Photo courtesy ebay.com
The January 2016 edition of Parents Magazine depicts a mother admonishing her shouting daughter who is donning a Native American headdress. The magazine has since apologized for the image.

Manning: When Media Promotes Offensive Indian Stereotypes

Sarah Sunshine Manning
1/15/16

The cover of a popular magazine is catching the attention of Native American parents, writers, educators, and proponents of cultural awareness.

The January 2016 edition of Parents Magazine features a white mother, shaking her finger at a rambunctious child who jumps on furniture, wearing a faux Native American headdress and mouth open wide suggestive of a wild yell.

Native Americans quickly took to social media to call out the magazine for lack of cultural awareness, and for reinforcing harmful stereotypes. On Twitter, Native American educator, Dr. Debbie Reese (Nambe Pueblo), directed tweets at Parents Magazine, and also asked for support to share the message:

"Dear Editors at Parents Magazine,
Depicting a bored child, in a toy headdress, clearly screaming, suggests "wild Indian." You apparently do not realize that depiction is racist. I'm tweeting the cover on social media and tagging you (at your twitter ID: @parentsmagazine) and sharing this Facebook post widely. I'm encouraging others to do so, too.
Sincerely,
Dr. Debbie Reese
American Indians in Children's Literature"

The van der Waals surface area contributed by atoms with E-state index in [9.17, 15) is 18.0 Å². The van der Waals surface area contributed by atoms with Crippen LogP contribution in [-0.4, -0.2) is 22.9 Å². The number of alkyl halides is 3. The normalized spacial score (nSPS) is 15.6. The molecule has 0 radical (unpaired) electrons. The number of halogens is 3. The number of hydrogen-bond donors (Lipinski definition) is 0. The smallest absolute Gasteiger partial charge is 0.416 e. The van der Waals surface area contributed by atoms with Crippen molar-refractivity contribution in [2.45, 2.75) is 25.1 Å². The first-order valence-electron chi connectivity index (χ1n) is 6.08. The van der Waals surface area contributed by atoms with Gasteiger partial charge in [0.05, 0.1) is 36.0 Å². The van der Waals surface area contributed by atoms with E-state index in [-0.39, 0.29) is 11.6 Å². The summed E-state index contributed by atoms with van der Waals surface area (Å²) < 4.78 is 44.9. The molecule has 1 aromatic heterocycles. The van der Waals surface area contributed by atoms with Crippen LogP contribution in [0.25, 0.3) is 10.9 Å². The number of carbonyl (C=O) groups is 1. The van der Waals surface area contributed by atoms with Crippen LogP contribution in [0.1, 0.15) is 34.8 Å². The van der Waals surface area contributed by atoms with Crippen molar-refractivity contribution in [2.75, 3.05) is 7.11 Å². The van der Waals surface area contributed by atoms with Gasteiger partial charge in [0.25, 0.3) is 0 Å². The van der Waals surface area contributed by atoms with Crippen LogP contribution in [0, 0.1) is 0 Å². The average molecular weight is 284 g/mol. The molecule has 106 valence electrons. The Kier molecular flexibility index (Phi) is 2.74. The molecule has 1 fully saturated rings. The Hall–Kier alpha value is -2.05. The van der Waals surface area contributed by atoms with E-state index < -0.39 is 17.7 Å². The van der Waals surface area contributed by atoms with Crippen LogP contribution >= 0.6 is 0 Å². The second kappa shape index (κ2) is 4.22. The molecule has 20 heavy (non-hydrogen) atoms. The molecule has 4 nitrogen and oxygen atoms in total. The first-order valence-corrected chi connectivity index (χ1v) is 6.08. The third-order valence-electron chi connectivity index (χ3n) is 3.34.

The magazine cover highlights the phenomena commonly known as “playing Indian,” which signifies a centuries-old American cultural practice of reducing minorities to demeaning and marginalizing, one-dimensional stereotypes. In this particular mockery, the child is seen portraying one of the most widely established stereotypes of Native Americans – the “wild savage,” or “wild Indian.”

In regard to the greater phenomena of misrepresenting and misunderstanding indigenous nations, Native American author and professor, Dr. Anton Treuer (Anishinaabe), says Native Americans are “so often imagined, and so infrequently understood.”

This reality manifests frequently in misrepresentations of indigenous nations throughout history – stereotypical Halloween costumes, disparaging Indian mascots, Hollywood films, media, and, yes, magazine covers.

And as the cover of Parents Magazine indicates, it is, essentially, amusing and entertaining for America to play Indian. Yet, what American society proves rather consistently, is that it is not all that much fun to listen to “Indians,” or do the real work of understanding “Indians” today. The more meaningful work of understanding indigenous peoples becomes inconvenient and uncomfortable, in many cases.